The Act created an entirely new species of ‘moral’ rights for the benefit of authors. These new rights were fourfold. The first two, the right to be identified as the author or director of a work, and the right to object to derogatory treatment, were required for accession to the Berne Convention. The third right was to object to false attribution, while the fourth was “labelled a right of privacy”.

In addition to increasing the rights of authors, the Act also had a great impact on the law of industrial designs. Previously, there had been an encroachment of copyright protection into the realm of industrial designs, which was significant given that the term of protection for copyright was far longer than that for registered designs. In order to counter this, the Copyright Act 1956 had reduced the copyright protection of “industrial designs with artistic appeal” to 15 years to match the term of the design protection. Purely functional designs, however, retained the full copyright term of 50 years after the author’s death. This was seen as anomalous. The approach of the new Act is to “exclude functional designs from the scope of copyright protection completely”by providing that it does not infringe the copyright in a design drawing to make a three dimensional product to that design unless the end result is an artistic work, such as a sculpture.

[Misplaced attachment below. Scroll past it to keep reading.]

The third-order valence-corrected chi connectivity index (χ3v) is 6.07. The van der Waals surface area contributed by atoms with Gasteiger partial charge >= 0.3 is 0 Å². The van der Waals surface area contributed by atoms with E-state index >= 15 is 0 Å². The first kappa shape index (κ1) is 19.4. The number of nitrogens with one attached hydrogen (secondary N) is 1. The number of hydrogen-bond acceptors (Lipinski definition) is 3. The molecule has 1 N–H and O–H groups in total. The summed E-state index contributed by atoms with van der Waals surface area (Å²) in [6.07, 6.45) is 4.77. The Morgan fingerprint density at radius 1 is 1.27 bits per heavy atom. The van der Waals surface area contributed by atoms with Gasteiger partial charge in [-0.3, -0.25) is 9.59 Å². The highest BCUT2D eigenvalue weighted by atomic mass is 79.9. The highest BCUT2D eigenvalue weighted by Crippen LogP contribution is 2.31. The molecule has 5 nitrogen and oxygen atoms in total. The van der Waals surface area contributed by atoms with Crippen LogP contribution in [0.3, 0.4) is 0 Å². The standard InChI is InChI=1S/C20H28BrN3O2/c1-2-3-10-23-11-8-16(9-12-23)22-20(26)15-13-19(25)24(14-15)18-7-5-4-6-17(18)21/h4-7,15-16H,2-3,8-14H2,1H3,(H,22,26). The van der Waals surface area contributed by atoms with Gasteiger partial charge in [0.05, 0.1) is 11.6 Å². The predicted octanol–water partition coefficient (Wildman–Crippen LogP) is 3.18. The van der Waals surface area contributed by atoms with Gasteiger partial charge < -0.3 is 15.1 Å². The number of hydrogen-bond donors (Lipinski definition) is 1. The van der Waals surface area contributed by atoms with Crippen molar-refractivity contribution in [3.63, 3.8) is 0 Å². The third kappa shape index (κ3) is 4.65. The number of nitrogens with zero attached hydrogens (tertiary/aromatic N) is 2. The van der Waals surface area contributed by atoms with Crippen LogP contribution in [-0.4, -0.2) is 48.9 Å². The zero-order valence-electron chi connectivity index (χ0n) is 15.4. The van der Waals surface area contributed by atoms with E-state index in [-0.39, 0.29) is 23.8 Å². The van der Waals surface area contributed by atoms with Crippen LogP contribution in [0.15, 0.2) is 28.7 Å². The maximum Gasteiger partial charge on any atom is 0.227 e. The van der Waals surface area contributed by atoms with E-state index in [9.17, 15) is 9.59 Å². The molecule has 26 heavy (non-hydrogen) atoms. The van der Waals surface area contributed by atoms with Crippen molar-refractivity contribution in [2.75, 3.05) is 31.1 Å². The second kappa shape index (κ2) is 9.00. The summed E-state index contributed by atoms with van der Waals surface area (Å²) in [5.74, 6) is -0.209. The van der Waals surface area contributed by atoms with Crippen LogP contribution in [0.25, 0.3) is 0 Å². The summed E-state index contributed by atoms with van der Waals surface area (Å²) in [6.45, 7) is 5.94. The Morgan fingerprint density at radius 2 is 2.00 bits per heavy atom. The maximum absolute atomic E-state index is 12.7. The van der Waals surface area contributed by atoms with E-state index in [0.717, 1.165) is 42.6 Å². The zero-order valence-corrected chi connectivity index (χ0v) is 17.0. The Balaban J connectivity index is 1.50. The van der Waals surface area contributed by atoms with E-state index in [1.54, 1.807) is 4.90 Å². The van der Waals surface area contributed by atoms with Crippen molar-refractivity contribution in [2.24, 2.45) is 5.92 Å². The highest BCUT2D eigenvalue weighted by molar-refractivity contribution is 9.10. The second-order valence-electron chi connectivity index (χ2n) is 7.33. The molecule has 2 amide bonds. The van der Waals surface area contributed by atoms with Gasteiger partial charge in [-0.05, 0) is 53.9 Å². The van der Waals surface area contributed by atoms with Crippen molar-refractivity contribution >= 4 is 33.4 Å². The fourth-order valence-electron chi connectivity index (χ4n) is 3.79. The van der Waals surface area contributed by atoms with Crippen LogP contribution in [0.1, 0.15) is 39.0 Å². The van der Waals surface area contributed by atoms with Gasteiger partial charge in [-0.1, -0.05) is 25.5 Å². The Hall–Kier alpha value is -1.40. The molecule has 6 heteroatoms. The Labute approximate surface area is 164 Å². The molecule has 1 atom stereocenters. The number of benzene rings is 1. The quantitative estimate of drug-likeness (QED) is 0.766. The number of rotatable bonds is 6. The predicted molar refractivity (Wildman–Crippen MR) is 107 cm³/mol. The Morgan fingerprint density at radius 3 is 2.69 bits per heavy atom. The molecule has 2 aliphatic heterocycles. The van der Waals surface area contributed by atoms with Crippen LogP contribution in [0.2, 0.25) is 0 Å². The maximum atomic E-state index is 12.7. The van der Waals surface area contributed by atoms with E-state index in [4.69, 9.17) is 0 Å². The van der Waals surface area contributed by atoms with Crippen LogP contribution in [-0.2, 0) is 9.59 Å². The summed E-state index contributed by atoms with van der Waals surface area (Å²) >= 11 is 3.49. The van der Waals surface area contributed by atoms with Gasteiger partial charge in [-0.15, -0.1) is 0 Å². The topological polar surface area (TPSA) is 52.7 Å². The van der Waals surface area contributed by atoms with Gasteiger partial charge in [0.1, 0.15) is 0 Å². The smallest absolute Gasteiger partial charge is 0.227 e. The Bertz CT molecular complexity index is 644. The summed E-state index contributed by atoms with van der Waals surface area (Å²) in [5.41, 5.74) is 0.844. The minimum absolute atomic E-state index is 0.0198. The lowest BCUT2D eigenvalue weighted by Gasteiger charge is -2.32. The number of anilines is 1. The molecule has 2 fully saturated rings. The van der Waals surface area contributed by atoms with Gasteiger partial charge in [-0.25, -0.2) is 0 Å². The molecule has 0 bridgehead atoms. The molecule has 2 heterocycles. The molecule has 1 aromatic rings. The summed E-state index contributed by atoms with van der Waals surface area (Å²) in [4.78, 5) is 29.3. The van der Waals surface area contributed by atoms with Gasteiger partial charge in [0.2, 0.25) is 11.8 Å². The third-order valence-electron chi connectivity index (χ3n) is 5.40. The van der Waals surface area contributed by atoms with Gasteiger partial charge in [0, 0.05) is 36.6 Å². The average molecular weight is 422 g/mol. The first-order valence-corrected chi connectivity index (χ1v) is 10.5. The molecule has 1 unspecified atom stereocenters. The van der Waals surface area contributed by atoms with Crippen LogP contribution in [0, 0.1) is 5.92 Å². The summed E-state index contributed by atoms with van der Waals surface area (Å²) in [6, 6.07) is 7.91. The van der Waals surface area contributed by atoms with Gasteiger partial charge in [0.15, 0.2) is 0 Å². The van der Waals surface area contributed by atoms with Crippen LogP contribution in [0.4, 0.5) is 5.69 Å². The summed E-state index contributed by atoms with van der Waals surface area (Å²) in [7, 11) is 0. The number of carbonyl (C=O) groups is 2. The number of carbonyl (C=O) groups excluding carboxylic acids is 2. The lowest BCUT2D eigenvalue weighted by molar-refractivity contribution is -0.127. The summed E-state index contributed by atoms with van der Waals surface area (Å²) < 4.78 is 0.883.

In addition, the lacuna between design works which had not been registered (and so could not attract protection as a registered design) but fell outside of the scope of copyright was filled by creating a new unregistered design right, with a shorter term than its registered counterpart. The term of protection for registered designs was increased from 15 years to 25 years.

Finally, the Act created a new Patents County Court, with the aim of simplifying and lowering the expense of certain patent actions. This Court was later renamed the Intellectual Property Enterprise Court.

Key Sections

Part I of the Act deals with copyright protection, and is split into ten chapters. Chapter 1 establishes the rules for the subsistence, ownership and duration of copyright protection. Chapter II establishes what the rights of a copyright owner are in respect to their work, and consequently what acts infringe these rights. Chapter III establishes ‘permitted acts’; generally, in the form of defences against copyright infringement claims for various activities, such as copying for archival purposes. Chapter IV contains provisions on the new moral rights for authors and directors. Chapter V is primarily concerned with dealings with copyright, but also contains provisions on the non-assignability of moral rights and their transmission after death.Chapter VI covers remedies for infringement of copyright and moral rights. Chapter VII contains provisions for licensing of copyright, while Chapter VIII establishes the Copyright Tribunal and its powers. Chapter IX contains the qualification rules for copyright protection (by reference to the nationality of the author, country of first publication or place of transmission). Chapter X concludes with miscellaneous provisions.

Part II establishes the sui generis ‘performers right’, including moral rights with respect to such performances.

Part III introduces the new unregistered design right and the rules associated with it.

Part IV introduces modifications to the law of registered design rights.

Part V contains provisions regulating Patent and Trade Mark Agents, while Part VI establishes the Patents County Court and its jurisdiction.